9. HIV/AIDS educational strategies in private primary schools: a pilot study in Gaborone City, Botswana

    The study was a descriptive survey conducted in 14 private primary schools in Gaborne city in Botswana. A structured and self-administered instrument was used to collect data from 12 head masters out of the 14 headmasters identified to participate in the study. Descriptive statistics was used to report the findings. The results showed that the private primary schools in Gaborone use a variety of HIV/AIDS prevention educational strategies to make primary school pupils aware of the HIV/AIDS pandemic in the country. …

  10. Culturally-adapted and audio-technology assisted HIV/AIDS awareness and education program in rural Nigeria: a cohort study

    This prospective, 14-week cohort study sought to identify changes in HIV knowledge using a culturally-adapted, technology assisted educational approach in three rural Nigerian villages. One group of people were given seminar-based education, while another were given a portable, digial audio technology-based educational program, which drew on the rural culture of oral learning. The majority of the participants were Muslim (99%), male (53.3%) and lacked formal education (55%). HIV knowledge was improved by a larger degree in the technology facilitated group than the seminar-based group. …

  11. Indigenous knowledge of HIV/AIDS among High School students in Namibia

    The study explored the indigenous names for HIV/AIDS and its symptoms. Qualitative data was gathered through focus groups with students from 18 secondary schools across six educational districts. People living with HIV/AIDS were called names meaning prostitute: ihule, butuku bwa sihule, and shikumbu. Names such askibutu bwa masapo (bone disease),katjumba (a young child), kakithi (disease), and shinangele (very thin person) described AIDS. Derogatory names like mbwa (dog), esingahogo (pretender), ekifi (disease), and shinyakwi noyana (useless person) were also used. …

  12. Go Girls! Visual Briefs

    This booklet contains flipcharts on a variety of topics to help communities identify ways to make environment safer for girls.

  13. Young people's understanding of HIV: a qualitative study among school students in Mankweng, South Africa

    This article describes young people's interpretation of HIV, AIDS and sexually transmitted illness in a rural South African community in Mankweng, Limpopo Province. Method: The study was based on 19 focus group discussions with adolescents aged 12-14 years. Results: Our participants had limited knowledge about HIV from a biomedical perspective. Their understanding and interpretations of HIV and other sexually transmitted diseases were largely informed by traditional and religious belief systems that explain how and why people contract an illness via sexual intercourse. …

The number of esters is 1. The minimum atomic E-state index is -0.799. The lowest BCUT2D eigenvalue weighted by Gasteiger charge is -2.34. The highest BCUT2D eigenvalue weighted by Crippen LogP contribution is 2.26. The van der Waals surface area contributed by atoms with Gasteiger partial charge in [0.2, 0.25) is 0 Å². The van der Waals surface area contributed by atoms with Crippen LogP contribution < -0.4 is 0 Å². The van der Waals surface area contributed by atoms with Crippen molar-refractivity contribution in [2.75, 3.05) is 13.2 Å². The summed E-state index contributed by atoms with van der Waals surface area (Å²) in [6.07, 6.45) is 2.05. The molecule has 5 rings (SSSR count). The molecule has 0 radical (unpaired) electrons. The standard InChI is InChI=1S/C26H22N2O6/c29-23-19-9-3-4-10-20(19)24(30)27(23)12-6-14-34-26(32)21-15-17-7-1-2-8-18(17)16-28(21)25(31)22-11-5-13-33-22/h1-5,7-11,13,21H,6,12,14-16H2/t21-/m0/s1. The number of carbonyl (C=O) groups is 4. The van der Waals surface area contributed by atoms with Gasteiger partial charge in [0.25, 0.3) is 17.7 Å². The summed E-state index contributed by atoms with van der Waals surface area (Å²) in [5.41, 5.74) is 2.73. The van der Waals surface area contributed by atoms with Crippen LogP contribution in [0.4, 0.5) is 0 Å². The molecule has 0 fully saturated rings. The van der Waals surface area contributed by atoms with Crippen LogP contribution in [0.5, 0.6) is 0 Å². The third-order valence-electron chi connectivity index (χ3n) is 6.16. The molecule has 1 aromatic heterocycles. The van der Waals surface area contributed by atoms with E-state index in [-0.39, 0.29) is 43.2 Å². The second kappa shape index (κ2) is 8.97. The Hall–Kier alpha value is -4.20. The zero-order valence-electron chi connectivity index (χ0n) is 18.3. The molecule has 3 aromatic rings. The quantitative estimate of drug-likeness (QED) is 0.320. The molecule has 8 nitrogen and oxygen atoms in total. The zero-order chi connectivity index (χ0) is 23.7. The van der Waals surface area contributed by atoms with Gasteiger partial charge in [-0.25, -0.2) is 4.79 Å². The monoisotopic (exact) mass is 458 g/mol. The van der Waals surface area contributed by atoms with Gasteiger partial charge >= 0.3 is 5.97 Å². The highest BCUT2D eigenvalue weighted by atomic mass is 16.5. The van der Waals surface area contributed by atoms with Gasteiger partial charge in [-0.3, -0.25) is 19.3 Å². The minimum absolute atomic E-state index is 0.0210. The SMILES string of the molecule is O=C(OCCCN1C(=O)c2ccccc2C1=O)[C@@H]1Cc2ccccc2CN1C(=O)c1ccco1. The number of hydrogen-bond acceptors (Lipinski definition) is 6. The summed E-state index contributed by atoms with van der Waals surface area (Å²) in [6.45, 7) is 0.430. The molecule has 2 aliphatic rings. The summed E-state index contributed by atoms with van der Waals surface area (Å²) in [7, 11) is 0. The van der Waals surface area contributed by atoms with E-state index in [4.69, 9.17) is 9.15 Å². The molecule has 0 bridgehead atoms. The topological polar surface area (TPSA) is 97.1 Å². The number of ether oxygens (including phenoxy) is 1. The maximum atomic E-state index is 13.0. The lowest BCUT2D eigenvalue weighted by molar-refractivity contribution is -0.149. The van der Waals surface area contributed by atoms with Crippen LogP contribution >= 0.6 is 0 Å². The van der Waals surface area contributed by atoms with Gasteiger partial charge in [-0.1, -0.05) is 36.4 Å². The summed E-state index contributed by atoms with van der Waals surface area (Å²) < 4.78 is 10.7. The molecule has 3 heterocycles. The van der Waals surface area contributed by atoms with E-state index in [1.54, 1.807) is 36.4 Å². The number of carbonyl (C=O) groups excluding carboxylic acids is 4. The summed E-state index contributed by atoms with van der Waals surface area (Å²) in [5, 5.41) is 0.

14. HIV education in South African schools: the dilemma and conflicts of educators

    Educators within the school system are well placed to facilitate the dissemination of knowledge and skills in order for adolescents to be equipped for appropriate sexual decision-making. The aim of this research was to provide an understanding of educators' beliefs, attitudes and behaviours with regard to sexual and reproductive health promotion. Methods: Individual interviews were conducted with 15 educators from demographically diverse high schools in the Western Cape. One-off interviews were conducted with Grade 8 Life Orientation educators and principals. …

  15. I am not "umqwayito'': a qualitative study of peer pressure and sexual risk behaviour among young adolescents in Cape Town, South Africa

    Young people in South Africa are susceptible to HIV infection. They are vulnerable to peer pressure to have sex, but little is known about how peer pressure operates. The aim of the study was to understand how negative peer pressure increases high risk sexual behaviour among young adolescents in Cape Town, South Africa. Qualitative research methods were used. Eight focus groups were conducted with young people between the ages of 13 and 14 years. …